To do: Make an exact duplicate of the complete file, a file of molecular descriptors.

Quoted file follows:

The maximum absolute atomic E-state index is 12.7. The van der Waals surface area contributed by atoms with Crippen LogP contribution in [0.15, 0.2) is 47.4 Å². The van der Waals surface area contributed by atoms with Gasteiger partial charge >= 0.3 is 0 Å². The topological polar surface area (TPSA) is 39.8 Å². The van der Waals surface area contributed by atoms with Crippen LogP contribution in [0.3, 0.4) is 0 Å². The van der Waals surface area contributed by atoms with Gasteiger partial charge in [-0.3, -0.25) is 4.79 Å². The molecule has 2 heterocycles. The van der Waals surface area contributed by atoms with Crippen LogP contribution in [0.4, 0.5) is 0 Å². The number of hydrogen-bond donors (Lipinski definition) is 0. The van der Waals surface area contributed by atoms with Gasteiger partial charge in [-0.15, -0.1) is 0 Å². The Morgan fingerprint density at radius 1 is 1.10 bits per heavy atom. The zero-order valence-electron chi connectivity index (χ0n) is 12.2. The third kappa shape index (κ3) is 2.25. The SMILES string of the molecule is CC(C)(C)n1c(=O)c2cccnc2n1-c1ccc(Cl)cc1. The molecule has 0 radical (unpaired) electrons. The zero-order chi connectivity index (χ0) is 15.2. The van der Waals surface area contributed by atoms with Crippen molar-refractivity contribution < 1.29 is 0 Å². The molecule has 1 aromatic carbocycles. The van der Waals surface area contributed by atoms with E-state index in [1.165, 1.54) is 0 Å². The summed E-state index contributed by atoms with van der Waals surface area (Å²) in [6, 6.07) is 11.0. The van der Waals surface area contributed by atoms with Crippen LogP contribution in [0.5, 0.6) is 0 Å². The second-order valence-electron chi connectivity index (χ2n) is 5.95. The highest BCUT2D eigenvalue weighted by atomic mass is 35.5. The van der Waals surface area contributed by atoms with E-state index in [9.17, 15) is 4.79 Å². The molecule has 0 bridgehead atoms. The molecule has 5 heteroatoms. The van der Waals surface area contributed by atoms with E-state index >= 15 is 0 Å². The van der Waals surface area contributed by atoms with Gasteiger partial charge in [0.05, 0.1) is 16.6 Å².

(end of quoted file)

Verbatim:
The maximum absolute atomic E-state index is 12.7. The van der Waals surface area contributed by atoms with Crippen LogP contribution in [0.15, 0.2) is 47.4 Å². The van der Waals surface area contributed by atoms with Gasteiger partial charge >= 0.3 is 0 Å². The topological polar surface area (TPSA) is 39.8 Å². The van der Waals surface area contributed by atoms with Crippen LogP contribution in [0.3, 0.4) is 0 Å². The van der Waals surface area contributed by atoms with Gasteiger partial charge in [-0.3, -0.25) is 4.79 Å². The molecule has 2 heterocycles. The van der Waals surface area contributed by atoms with Crippen LogP contribution in [0.4, 0.5) is 0 Å². The number of hydrogen-bond donors (Lipinski definition) is 0. The van der Waals surface area contributed by atoms with Gasteiger partial charge in [-0.15, -0.1) is 0 Å². The Morgan fingerprint density at radius 1 is 1.10 bits per heavy atom. The zero-order valence-electron chi connectivity index (χ0n) is 12.2. The third kappa shape index (κ3) is 2.25. The SMILES string of the molecule is CC(C)(C)n1c(=O)c2cccnc2n1-c1ccc(Cl)cc1. The molecule has 0 radical (unpaired) electrons. The zero-order chi connectivity index (χ0) is 15.2. The van der Waals surface area contributed by atoms with Crippen molar-refractivity contribution < 1.29 is 0 Å². The molecule has 1 aromatic carbocycles. The van der Waals surface area contributed by atoms with E-state index in [1.165, 1.54) is 0 Å². The summed E-state index contributed by atoms with van der Waals surface area (Å²) in [6, 6.07) is 11.0. The van der Waals surface area contributed by atoms with Crippen LogP contribution in [0.5, 0.6) is 0 Å². The second-order valence-electron chi connectivity index (χ2n) is 5.95. The highest BCUT2D eigenvalue weighted by atomic mass is 35.5. The van der Waals surface area contributed by atoms with E-state index in [9.17, 15) is 4.79 Å². The molecule has 0 bridgehead atoms. The molecule has 5 heteroatoms. The van der Waals surface area contributed by atoms with E-state index >= 15 is 0 Å². The van der Waals surface area contributed by atoms with Gasteiger partial charge in [0.05, 0.1) is 16.6 Å².